Admittedly most of us get enamored by the latest and greatest technology. We want to play with it; we want to explore the way it works; and we love the simple idea of something new and shiny. This leads us to a higher degree of risk acceptance and a general understanding that bugs and other minor flaws may exist but are tolerated. This tolerant attitude continues while the software is new and while the company behind the technology is listening, fixing, and improving the software.
You Need to Friend & Follow!
The other thing we notice is that when the technology is the hottest trend everyone wants to be a part. This leads to some of the craziest use-cases you will see. Let me give you an example: I noticed recently that the chain gas station down the road from my house has a giant sign asking me to like their Facebook page and to follow them on twitter. I think this perfectly typifies this technology-colored glasses. Why would I need to friend a gas station franchise on Facebook or follow their tweets? Now perhaps they have a very good reason for creating this social media presence and there is a real target audience they have created a marketing strategy around capturing. But my first thought is they have simply latched on to something they see as “trendy” tech and wanted to jump on the bandwagon. Ironically so I think since Facebook is over a decade old now and Twitter also is no longer the latest and greatest. But the pervasive nature of attempting to be fashionable in tech is clearly evident.
The Need For Marketing Automation
What does any of this have to do with marketing automation? While the previous two paragraphs may feel a bit like two separate issues or topics what you will soon come to realize is how each plays a critical role in the current state of marketing automation and what I consider to be the technology trap.
Marketing automation at one point around 10 years ago was the hot new software technology. It had features and abilities that went far beyond anything else available at the time. Everything from email campaigns (sending emails over a specific time period), to lead nurturing and lead profiling were features found in this new and exciting area of technology. And customers jumped at the opportunity to try and implement this software in their business. Many were admittedly enamored by new and shiny technology and willing to suffer through the occasional bug or struggle with a hard-to-use lackluster UI. Fast-forward 10 years and you now see the overwhelming interest in marketing automation by all companies and organizations. Everyone sees marketing automation as technology they need. This is how marketing automation touches on both of the introductory two paragraphs. But what does this mean? Where does the problem lie and how does this lead to a marketing automation trap?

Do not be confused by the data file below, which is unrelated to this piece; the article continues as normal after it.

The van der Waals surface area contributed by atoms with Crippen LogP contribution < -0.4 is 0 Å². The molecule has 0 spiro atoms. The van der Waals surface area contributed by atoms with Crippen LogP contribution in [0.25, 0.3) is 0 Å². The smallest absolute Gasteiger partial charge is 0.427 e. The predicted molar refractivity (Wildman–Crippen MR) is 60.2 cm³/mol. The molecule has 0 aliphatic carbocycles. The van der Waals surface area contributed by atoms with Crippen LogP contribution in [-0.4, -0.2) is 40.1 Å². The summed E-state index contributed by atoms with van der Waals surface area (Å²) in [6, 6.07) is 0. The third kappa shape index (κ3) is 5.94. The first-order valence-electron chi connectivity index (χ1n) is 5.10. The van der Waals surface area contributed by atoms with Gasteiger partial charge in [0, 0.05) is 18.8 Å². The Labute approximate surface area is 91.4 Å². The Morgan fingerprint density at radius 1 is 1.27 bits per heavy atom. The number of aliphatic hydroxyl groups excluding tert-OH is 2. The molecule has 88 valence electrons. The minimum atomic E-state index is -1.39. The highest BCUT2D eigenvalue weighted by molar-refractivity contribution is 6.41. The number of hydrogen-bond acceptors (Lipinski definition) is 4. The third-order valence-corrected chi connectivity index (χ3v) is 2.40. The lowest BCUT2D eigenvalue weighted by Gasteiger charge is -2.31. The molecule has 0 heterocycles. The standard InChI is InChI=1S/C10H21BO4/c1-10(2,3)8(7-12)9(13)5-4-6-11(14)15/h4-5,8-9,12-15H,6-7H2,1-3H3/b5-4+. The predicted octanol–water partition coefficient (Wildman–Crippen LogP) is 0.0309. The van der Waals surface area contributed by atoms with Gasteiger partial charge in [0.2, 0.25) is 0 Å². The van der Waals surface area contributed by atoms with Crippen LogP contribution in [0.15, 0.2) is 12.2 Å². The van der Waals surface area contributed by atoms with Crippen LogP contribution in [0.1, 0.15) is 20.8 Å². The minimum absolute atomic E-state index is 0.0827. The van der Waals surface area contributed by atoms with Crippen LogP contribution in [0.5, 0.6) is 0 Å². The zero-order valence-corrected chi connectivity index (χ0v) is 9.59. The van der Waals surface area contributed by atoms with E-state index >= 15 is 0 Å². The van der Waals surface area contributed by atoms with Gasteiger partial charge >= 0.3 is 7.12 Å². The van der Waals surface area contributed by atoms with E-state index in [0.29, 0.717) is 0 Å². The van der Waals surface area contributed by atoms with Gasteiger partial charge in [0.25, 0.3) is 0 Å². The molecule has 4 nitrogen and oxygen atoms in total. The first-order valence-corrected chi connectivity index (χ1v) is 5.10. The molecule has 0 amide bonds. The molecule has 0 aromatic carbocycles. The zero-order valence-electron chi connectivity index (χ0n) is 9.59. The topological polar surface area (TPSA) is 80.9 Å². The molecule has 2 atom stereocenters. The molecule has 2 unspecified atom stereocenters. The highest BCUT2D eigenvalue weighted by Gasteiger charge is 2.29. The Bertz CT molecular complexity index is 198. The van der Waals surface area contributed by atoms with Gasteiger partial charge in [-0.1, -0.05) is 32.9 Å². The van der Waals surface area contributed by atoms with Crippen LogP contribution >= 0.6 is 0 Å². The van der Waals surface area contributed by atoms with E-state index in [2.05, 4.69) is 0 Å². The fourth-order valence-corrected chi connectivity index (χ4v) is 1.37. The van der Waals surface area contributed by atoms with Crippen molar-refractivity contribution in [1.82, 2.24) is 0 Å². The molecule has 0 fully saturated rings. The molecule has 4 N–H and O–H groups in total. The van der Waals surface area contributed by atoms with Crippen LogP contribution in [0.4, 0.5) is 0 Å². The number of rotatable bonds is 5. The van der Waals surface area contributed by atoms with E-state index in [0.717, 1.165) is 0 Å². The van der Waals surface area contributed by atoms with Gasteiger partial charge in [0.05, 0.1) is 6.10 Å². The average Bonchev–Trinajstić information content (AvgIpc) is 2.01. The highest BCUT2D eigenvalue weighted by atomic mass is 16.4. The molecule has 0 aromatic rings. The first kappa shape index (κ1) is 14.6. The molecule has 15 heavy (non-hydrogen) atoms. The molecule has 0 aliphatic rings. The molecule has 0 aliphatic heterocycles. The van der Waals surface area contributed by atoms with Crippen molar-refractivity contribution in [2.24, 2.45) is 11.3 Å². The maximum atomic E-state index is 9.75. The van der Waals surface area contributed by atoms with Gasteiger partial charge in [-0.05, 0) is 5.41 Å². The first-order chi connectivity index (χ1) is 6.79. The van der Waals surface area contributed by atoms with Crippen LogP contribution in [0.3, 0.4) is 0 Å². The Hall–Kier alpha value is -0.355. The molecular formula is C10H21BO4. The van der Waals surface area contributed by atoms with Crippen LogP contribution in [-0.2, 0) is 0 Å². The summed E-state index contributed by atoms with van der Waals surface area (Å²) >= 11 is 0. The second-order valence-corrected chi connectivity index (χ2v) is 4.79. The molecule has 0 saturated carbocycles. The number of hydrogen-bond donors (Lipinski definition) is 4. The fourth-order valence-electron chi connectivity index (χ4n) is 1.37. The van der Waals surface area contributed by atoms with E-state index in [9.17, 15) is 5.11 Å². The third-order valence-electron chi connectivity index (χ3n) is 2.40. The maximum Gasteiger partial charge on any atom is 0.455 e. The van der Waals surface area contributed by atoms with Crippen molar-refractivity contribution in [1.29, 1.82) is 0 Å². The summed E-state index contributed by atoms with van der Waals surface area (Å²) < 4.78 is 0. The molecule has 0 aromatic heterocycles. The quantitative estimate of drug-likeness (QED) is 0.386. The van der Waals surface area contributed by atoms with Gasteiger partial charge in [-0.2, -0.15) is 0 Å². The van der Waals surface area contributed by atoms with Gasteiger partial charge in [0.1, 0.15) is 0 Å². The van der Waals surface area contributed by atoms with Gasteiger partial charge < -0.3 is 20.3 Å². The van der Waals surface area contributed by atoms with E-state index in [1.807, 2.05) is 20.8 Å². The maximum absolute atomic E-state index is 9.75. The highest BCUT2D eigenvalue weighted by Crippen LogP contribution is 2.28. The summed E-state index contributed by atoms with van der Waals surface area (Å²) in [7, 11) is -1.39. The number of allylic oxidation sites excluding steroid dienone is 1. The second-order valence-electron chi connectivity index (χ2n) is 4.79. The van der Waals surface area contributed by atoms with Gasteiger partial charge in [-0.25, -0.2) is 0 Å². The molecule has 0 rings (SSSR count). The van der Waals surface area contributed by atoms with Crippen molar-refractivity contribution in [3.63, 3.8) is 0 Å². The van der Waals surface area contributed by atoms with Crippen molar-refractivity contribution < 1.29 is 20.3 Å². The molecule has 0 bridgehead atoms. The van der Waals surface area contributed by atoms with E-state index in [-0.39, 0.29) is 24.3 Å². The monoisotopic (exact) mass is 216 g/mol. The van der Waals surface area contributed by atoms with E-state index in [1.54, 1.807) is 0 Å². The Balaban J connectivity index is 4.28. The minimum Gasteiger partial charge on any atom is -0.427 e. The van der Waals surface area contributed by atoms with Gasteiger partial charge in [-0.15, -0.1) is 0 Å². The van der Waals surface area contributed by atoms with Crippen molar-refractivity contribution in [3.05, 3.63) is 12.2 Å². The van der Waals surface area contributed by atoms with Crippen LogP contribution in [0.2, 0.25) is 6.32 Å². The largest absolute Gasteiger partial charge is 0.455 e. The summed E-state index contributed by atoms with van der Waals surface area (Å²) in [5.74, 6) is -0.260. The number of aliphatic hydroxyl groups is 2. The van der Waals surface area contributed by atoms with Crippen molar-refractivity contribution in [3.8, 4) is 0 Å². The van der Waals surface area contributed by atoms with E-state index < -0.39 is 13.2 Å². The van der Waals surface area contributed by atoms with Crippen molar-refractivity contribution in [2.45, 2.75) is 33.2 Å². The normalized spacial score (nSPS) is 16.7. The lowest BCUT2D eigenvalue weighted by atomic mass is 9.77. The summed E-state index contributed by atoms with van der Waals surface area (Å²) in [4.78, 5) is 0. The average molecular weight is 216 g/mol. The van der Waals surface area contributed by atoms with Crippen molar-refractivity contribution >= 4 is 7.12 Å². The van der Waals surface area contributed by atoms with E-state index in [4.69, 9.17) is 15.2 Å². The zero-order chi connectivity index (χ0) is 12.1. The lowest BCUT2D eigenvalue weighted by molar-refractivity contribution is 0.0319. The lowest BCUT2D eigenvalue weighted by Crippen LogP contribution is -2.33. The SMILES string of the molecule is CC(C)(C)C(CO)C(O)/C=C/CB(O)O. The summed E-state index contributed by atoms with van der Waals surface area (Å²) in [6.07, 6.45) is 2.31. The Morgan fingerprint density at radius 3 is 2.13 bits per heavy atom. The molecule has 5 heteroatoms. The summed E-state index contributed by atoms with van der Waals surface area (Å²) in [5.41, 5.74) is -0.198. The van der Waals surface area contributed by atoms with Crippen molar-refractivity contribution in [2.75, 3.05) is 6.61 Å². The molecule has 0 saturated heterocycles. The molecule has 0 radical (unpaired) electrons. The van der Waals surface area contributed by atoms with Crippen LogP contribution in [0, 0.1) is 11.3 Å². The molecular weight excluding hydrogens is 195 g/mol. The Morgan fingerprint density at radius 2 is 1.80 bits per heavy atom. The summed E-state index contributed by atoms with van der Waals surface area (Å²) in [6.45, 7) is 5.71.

The Marketing Automation Trap
In the first paragraph we discussed the trendiness of the software and how forgiving we were of new techology. But there’s a key word in that sentence. New. When software is new and when the company providing the software is active, listening and fixing issues then we are content to continue to use the software. The minute that progress fails to continue or the bugs in the software become persistent rather than fixable we begin to lose interest and become disgruntled users. Marketing automation has begun to reach that point. The existing software is now old, overwhelmed with bolt-on features and generally slow. Bugs exist for months without being fixed and users are becoming less and less tolerant of issues. This is the first marketing automation tech trap.
The Marketing Automation Magic Tool?
The second side of the trap relates to market saturation and a belief which tends to surround technology in marketing automation. Marketing automation technology can appear to be a glamorous and quick solution to increasing leads and sales. The idea that this software can be a magic bullet for increased revenue is overwhelmingly compelling. Every company at every size wants this technology to instantly turnaround their sales. But here is the trap. Many believe marketing automation is a fantastic technology that solves all their problems. The truth is much different. Marketing automation is a powerful tool to be used by skilled marketing experts. Please let me repeat that sentiment: Marketing automation is technology and a tool to be used by a business to accomplish a goal.
The Mechanics of A Hammer
Here’s a simple analogy: think of marketing automation as a hammer. You wouldn’t buy a hammer and then expect a house to magically be built. You would expect to pick up the hammer and use the tool to accomplish your goal of building a house. But you would have to understand the mechanics of the hammer (duh, that’s easy!) as well as how to use the hammer most effectively to build a house.
Marketing automation is a tool to be used. If the technology struggles or falters than an alternate solution will be created and the market will shift to the new and the shiny new thing, in this case, that new thing is Mautic, a revolutionary marketing automation platform built on open source technology, powered by a global community, and available for everyone to use at no cost. Bugs are fixed quickly, improvements are constantly being made and the open source community means a democratized approach to new features and quick, successful, iterations.
Secondly this Mautic community is actively working to build an ecosystem of learning and education around the best practices for using marketing automation. You can use this community to quickly become knowledgable about how to use the marketing automation “hammer” and build your business. Never forget, software and great technology is only a tool to be used to accomplish your goals. Don’t fall into the marketing automation tech trap.